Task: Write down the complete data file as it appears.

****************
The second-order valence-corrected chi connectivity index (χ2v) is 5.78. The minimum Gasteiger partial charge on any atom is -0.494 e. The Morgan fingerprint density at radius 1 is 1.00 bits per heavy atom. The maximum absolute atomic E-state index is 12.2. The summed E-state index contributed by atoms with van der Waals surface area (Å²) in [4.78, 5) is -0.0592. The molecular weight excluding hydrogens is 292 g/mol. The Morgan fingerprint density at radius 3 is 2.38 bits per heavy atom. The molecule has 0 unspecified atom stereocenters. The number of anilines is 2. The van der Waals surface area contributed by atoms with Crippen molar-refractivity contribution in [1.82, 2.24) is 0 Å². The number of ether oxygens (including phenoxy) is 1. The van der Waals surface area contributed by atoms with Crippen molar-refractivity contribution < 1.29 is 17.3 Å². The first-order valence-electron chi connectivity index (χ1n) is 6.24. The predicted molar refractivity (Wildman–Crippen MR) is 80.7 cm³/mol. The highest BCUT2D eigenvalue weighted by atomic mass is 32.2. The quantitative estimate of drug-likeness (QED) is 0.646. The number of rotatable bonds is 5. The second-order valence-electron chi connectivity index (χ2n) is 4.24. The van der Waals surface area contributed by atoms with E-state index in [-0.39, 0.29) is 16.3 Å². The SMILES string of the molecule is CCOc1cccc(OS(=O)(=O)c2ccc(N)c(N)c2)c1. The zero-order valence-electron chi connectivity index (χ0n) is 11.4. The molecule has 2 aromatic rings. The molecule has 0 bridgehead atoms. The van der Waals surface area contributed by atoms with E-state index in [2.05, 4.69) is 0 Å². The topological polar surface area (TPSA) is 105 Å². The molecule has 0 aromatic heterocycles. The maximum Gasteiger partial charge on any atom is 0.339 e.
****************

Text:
The second-order valence-corrected chi connectivity index (χ2v) is 5.78. The minimum Gasteiger partial charge on any atom is -0.494 e. The Morgan fingerprint density at radius 1 is 1.00 bits per heavy atom. The maximum absolute atomic E-state index is 12.2. The summed E-state index contributed by atoms with van der Waals surface area (Å²) in [4.78, 5) is -0.0592. The molecular weight excluding hydrogens is 292 g/mol. The Morgan fingerprint density at radius 3 is 2.38 bits per heavy atom. The molecule has 0 unspecified atom stereocenters. The number of anilines is 2. The van der Waals surface area contributed by atoms with Crippen molar-refractivity contribution in [1.82, 2.24) is 0 Å². The number of ether oxygens (including phenoxy) is 1. The van der Waals surface area contributed by atoms with Crippen molar-refractivity contribution < 1.29 is 17.3 Å². The first-order valence-electron chi connectivity index (χ1n) is 6.24. The predicted molar refractivity (Wildman–Crippen MR) is 80.7 cm³/mol. The highest BCUT2D eigenvalue weighted by atomic mass is 32.2. The quantitative estimate of drug-likeness (QED) is 0.646. The number of rotatable bonds is 5. The second-order valence-electron chi connectivity index (χ2n) is 4.24. The van der Waals surface area contributed by atoms with E-state index in [-0.39, 0.29) is 16.3 Å². The SMILES string of the molecule is CCOc1cccc(OS(=O)(=O)c2ccc(N)c(N)c2)c1. The zero-order valence-electron chi connectivity index (χ0n) is 11.4. The molecule has 2 aromatic rings. The molecule has 0 bridgehead atoms. The van der Waals surface area contributed by atoms with E-state index in [2.05, 4.69) is 0 Å². The topological polar surface area (TPSA) is 105 Å². The molecule has 0 aromatic heterocycles. The maximum Gasteiger partial charge on any atom is 0.339 e.